Let your car drive itself around as a taxi when you are not using it says Tesla's Elon Musk. While Waymo offers taxis without drivers to residents of Phoenix, AZ. Seemingly significant changes to the ways we make journeys are already underway and big business is involved, but what will their impact on our surroundings be? A recent paper uses simulation modeling to investigate.
The technologies under investigation are dynamic ride sharing, such as that offered by UberPool and Didi ExpressPool, and autonomous taxis, such as those run by Waymo and promised by Tesla. Both are clearly the focus of much investment – there is a business case to be made, as car ownership and the number of licensed drivers goes into decline. For the user though, beyond the convenience of these services, we can expect other benefits as well, because these transport strategies promise to reduce both congestion and pollution by increasing vehicle usage.
In the paper Dynamic ride sharing using traditional taxis and shared autonomous taxis: A case study of NYC, Mustafa Lokhandwala and Hua Cai, of Purdue University, explore the impact of the two tech-based trends. From the paper it is possible to better understand the separate impacts dynamic ride sharing and autonomous vehicles will have as they become more widely used.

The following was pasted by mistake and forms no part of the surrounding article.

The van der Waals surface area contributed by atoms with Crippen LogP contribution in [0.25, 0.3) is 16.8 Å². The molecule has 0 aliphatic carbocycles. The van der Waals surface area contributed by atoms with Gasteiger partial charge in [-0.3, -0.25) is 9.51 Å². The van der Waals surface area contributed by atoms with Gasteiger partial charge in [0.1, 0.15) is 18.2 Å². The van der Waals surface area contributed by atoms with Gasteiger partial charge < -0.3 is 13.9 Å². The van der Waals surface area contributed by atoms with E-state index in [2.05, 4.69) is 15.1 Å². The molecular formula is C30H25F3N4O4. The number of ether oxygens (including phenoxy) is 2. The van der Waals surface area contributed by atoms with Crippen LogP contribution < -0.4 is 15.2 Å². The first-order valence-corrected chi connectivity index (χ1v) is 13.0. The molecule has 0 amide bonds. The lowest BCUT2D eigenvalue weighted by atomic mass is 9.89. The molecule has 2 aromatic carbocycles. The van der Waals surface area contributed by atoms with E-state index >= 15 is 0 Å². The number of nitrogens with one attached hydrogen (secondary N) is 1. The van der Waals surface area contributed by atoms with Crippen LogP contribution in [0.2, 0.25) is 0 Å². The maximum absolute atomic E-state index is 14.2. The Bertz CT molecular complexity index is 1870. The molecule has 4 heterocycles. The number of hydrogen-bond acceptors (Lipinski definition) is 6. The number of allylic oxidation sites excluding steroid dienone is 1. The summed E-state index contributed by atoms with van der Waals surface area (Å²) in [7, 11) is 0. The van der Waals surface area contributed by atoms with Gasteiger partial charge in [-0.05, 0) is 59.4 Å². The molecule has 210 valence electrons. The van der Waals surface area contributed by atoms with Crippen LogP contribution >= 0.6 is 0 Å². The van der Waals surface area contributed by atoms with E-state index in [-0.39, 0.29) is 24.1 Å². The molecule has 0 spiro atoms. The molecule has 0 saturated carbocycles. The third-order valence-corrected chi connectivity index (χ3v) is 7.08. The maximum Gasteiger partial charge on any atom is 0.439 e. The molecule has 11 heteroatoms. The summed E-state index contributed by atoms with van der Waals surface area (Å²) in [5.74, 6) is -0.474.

The research is interesting because it considers a system-level solution to pollution, rather than the more common vehicle-level approach. Instead of examining the impact of more efficient vehicles, it looks the impact of more efficient vehicle use – such as is possible with better ride matching algorithms.
Further interest, particularly for simulation modelers, can be found in the agent-based modeling approach for the taxis and riders. The system takes into account individual preferences and allows rider groups to form and join rides already underway.
With cities around the world seeking to tackle congestion and pollution, it is a timely paper — highlighting the benefits that can be achieved when working at the system level. Read on (intro and PDF) and find out more!
You may also find our white paper on developing disruptive business strategies interesting.